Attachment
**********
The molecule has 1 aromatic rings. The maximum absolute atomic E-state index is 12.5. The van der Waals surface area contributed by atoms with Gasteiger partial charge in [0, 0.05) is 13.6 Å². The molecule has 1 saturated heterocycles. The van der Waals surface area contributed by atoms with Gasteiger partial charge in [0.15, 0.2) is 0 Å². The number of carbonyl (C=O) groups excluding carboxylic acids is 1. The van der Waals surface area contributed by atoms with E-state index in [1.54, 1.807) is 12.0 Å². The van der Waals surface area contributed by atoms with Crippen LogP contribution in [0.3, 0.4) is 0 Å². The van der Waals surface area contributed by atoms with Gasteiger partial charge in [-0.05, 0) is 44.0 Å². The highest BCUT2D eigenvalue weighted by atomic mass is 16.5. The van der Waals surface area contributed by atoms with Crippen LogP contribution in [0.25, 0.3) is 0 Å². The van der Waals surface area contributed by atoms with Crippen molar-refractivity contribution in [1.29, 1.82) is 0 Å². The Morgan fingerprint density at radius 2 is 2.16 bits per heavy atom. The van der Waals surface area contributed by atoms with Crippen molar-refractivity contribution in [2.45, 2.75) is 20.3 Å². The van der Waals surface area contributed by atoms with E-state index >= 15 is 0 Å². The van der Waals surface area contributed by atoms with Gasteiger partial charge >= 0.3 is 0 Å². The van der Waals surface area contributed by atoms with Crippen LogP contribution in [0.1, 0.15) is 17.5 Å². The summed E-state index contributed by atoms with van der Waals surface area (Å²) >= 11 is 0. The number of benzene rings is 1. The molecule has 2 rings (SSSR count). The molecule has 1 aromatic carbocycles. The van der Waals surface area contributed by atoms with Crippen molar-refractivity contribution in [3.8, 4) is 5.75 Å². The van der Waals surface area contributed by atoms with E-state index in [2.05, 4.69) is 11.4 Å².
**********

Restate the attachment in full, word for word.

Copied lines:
The molecule has 1 aromatic rings. The maximum absolute atomic E-state index is 12.5. The van der Waals surface area contributed by atoms with Gasteiger partial charge in [0, 0.05) is 13.6 Å². The molecule has 1 saturated heterocycles. The van der Waals surface area contributed by atoms with Gasteiger partial charge in [0.15, 0.2) is 0 Å². The number of carbonyl (C=O) groups excluding carboxylic acids is 1. The van der Waals surface area contributed by atoms with E-state index in [1.54, 1.807) is 12.0 Å². The van der Waals surface area contributed by atoms with Crippen LogP contribution in [0.3, 0.4) is 0 Å². The van der Waals surface area contributed by atoms with Gasteiger partial charge in [-0.05, 0) is 44.0 Å². The highest BCUT2D eigenvalue weighted by atomic mass is 16.5. The van der Waals surface area contributed by atoms with Crippen LogP contribution in [0.25, 0.3) is 0 Å². The van der Waals surface area contributed by atoms with Crippen molar-refractivity contribution in [1.29, 1.82) is 0 Å². The Morgan fingerprint density at radius 2 is 2.16 bits per heavy atom. The van der Waals surface area contributed by atoms with Crippen molar-refractivity contribution in [2.45, 2.75) is 20.3 Å². The van der Waals surface area contributed by atoms with E-state index >= 15 is 0 Å². The van der Waals surface area contributed by atoms with Gasteiger partial charge >= 0.3 is 0 Å². The van der Waals surface area contributed by atoms with Crippen LogP contribution in [0.1, 0.15) is 17.5 Å². The summed E-state index contributed by atoms with van der Waals surface area (Å²) >= 11 is 0. The number of benzene rings is 1. The molecule has 2 rings (SSSR count). The molecule has 1 aromatic carbocycles. The van der Waals surface area contributed by atoms with Crippen molar-refractivity contribution in [3.8, 4) is 5.75 Å². The van der Waals surface area contributed by atoms with E-state index in [2.05, 4.69) is 11.4 Å².